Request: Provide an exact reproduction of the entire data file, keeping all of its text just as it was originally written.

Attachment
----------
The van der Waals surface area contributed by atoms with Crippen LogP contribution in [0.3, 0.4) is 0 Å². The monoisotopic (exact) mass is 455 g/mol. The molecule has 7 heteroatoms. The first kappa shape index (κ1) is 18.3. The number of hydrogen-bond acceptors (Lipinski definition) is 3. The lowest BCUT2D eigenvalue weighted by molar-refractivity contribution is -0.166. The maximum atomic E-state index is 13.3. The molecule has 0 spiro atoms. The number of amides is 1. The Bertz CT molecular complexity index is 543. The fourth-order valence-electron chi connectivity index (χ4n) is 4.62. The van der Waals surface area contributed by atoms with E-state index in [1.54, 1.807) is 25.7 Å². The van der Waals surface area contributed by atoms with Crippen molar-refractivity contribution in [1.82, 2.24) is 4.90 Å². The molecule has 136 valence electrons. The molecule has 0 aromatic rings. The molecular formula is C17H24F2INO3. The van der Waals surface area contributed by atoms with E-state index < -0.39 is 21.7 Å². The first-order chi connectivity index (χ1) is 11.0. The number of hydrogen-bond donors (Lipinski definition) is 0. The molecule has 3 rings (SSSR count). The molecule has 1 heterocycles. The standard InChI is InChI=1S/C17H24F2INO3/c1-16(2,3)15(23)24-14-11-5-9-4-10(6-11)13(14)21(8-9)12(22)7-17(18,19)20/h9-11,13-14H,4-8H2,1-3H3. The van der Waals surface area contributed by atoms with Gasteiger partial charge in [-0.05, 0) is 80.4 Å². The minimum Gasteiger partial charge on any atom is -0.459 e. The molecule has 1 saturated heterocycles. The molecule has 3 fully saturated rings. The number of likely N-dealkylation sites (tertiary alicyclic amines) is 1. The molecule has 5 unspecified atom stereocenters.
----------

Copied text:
The van der Waals surface area contributed by atoms with Crippen LogP contribution in [0.3, 0.4) is 0 Å². The monoisotopic (exact) mass is 455 g/mol. The molecule has 7 heteroatoms. The first kappa shape index (κ1) is 18.3. The number of hydrogen-bond acceptors (Lipinski definition) is 3. The lowest BCUT2D eigenvalue weighted by molar-refractivity contribution is -0.166. The maximum atomic E-state index is 13.3. The molecule has 0 spiro atoms. The number of amides is 1. The Bertz CT molecular complexity index is 543. The fourth-order valence-electron chi connectivity index (χ4n) is 4.62. The van der Waals surface area contributed by atoms with E-state index in [1.54, 1.807) is 25.7 Å². The van der Waals surface area contributed by atoms with Crippen molar-refractivity contribution in [1.82, 2.24) is 4.90 Å². The molecule has 136 valence electrons. The molecule has 0 aromatic rings. The molecular formula is C17H24F2INO3. The van der Waals surface area contributed by atoms with E-state index < -0.39 is 21.7 Å². The first-order chi connectivity index (χ1) is 11.0. The number of hydrogen-bond donors (Lipinski definition) is 0. The molecule has 3 rings (SSSR count). The molecule has 1 heterocycles. The standard InChI is InChI=1S/C17H24F2INO3/c1-16(2,3)15(23)24-14-11-5-9-4-10(6-11)13(14)21(8-9)12(22)7-17(18,19)20/h9-11,13-14H,4-8H2,1-3H3. The van der Waals surface area contributed by atoms with Gasteiger partial charge in [-0.05, 0) is 80.4 Å². The minimum Gasteiger partial charge on any atom is -0.459 e. The molecule has 1 saturated heterocycles. The molecule has 3 fully saturated rings. The number of likely N-dealkylation sites (tertiary alicyclic amines) is 1. The molecule has 5 unspecified atom stereocenters.